Movie Reviews by a normal person

Wednesday, December 14, 2005

Charlie and the Chocolate Factory

Tim Burton directing

While this movie is enjoyable, it was not quite as fulfilling as I had hoped. There were laughs and oddities that make such a movie fun to watch, but I really think Burton could have directed Depp to substantially better results.

The character of Willy Wonka wasn't nearly as engaging as Gene Wilder's version. Instead he came across as a hermit type that was extremely socially inept. The oompa-loompa's weren't even that enjoyable, with Burton electing to use only *one* actor to be the face of every single one of them. Kinda gave the viewer the impression they were more likely to be clones than a race of little people.

Yeah, there was some music, despite the fact that the show is not a musical. Although the music wasn't really all that impressive.

Overall, 6 out of 10 if only because the show is pleasing on a visual level even if the story and dialogue aren't all that good.

Mr. and Mrs. Smith

Brad Pitt, Angelina Jolie, Vince Vaughn

Two assassins don't know they've been married to each other for a few years until they are both assigned to the same job.

I didn't expect much from this film, but I was pleasantly surprised. Yeah it has the nice action sequences, but what it really is... is a truly odd story on relationships. As a result there's a surprising amount to laugh at. The action sequences are interesting at first but do eventually become just too implausible even for the most forgiving of viewer. It's unfortunate, since the story does pretty well up until that point.

Mostly what had me laughing is how the actors act out on their desires to "do in" their spouse and the creative ways they avoid being done-in. It comes across as a humorous look at what would happen if a married couple stopped suppressing their truly deep dark desire to wring the neck of their not-so-better half.

7 out of 10


For the fans of the canceled TV show "Firefly". This movie is essentially a compacted version of the TV series put on the big screen.

All the cast from the TV show are present, including Tim Reid (aka "Venus Flytrap" from WKRP in Cincinnati) although his part is very small.

The plot works pretty well and alot of the long drawn out elements from the TV series are instead thrown at you fast and furious. Fortunately, this actually makes the movie far more enjoyable and thus allows the script to keep rolling with the action and the character development.

This movie is definitely worth a look-see for the sci-fi fans out there, especially if they saw and liked the TV show. It won't be as fun for those that weren't already fans, but it will still be enjoyable.

I'd say 8 out of 10 for the fans, 7 out of 10 for newcomers.

Batman Begins

Christian Bale (Batman), Liam Neeson, Katey Holmes, Michael Caine, Gary Oldman.

Well, the Caped Crusader is back. For those that remember the horrendous Joel Schumacher era (Batman 3 and 4), you will be very pleased to know that Christopher Nolan (who also wrote and directed Memento) does an excellent job with this movie. User Reviews on Yahoo are giving this movie the highest rankings of movies out this year and for good reason.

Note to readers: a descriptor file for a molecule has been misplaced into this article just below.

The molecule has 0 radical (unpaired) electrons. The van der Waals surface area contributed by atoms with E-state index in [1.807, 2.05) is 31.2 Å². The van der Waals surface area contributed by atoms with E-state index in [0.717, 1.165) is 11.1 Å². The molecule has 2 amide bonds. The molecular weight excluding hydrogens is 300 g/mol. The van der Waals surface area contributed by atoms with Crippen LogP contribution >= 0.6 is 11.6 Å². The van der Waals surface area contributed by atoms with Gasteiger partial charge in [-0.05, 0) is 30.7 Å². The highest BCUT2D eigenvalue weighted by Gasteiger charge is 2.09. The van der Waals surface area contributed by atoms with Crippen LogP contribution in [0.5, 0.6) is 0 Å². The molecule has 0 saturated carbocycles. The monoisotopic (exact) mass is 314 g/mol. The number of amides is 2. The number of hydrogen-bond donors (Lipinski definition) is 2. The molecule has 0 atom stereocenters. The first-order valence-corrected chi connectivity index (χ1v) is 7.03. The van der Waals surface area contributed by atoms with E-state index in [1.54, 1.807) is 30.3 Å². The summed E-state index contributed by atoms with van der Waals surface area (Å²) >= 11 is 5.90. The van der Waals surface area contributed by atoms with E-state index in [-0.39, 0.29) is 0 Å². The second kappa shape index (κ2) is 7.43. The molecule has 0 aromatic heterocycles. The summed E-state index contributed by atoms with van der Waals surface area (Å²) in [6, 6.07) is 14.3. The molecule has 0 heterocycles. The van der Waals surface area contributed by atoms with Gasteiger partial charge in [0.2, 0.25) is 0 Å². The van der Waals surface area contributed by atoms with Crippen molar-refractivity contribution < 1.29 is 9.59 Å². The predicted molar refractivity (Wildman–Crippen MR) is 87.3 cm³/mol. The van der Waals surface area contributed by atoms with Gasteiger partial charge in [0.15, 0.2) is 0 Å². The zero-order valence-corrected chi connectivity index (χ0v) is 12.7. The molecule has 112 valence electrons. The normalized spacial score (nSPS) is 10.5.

In previous movies where the story dealt with 2 of Batman's traditional foes (Catwoman/Penguin, Riddler/Two-face, Poison Ivy/Mr. Freeze) the story always seemed to be something of a split personality. Like they couldn't decide which of the foes was more important and should therefore get more screen time. That's not the case in this movie. Yes, there are 2 villains... well 3 actually if you count the crime boss, but it doesn't detract from the story. Instead, it flows into the story and comes out as very logical.

The villains, by the way, are Raz-al-ghul and the Scarecrow.

Michael Caine as Alfred the butler is perhaps the best actor to play the part... ever. Katey Holmes as the DA trying to bring some justice to Gotham is... well, forgettable. Gary Oldman as "Sergeant Gordon", one of the few not-corrupt police officers could have been done better, but he wasn't bad.

Christian Bale as Bruce Wayne/Batman wasn't a bad pick. Not one I would have thought of, but not bad.

But here is what I really liked about the movie... One of the hardest things to portray is the fear that Batman inspires in non-criminals. The original comics (and later the Dark Knight saga by Frank Miller) wanted to show a true vigilante that inspired fear in such a way as to make the good people realize that going bad would definitely result in punishment. This movie does a good job (but not great) at switching the roles around for the first time. Those tense scenes where, in other movies, it's the good people being stalked by the villain, is now the criminals being stalked by the hero. Flashes of movement. Ignorant thugs being pulled into shadows while their friends watch in horror. Strange sounds like the flapping of bat wings. A dark figure there one second and gone the next. All the things that make up horror movies, but now the viewer is actively rooting for the role previously occupied by the villain.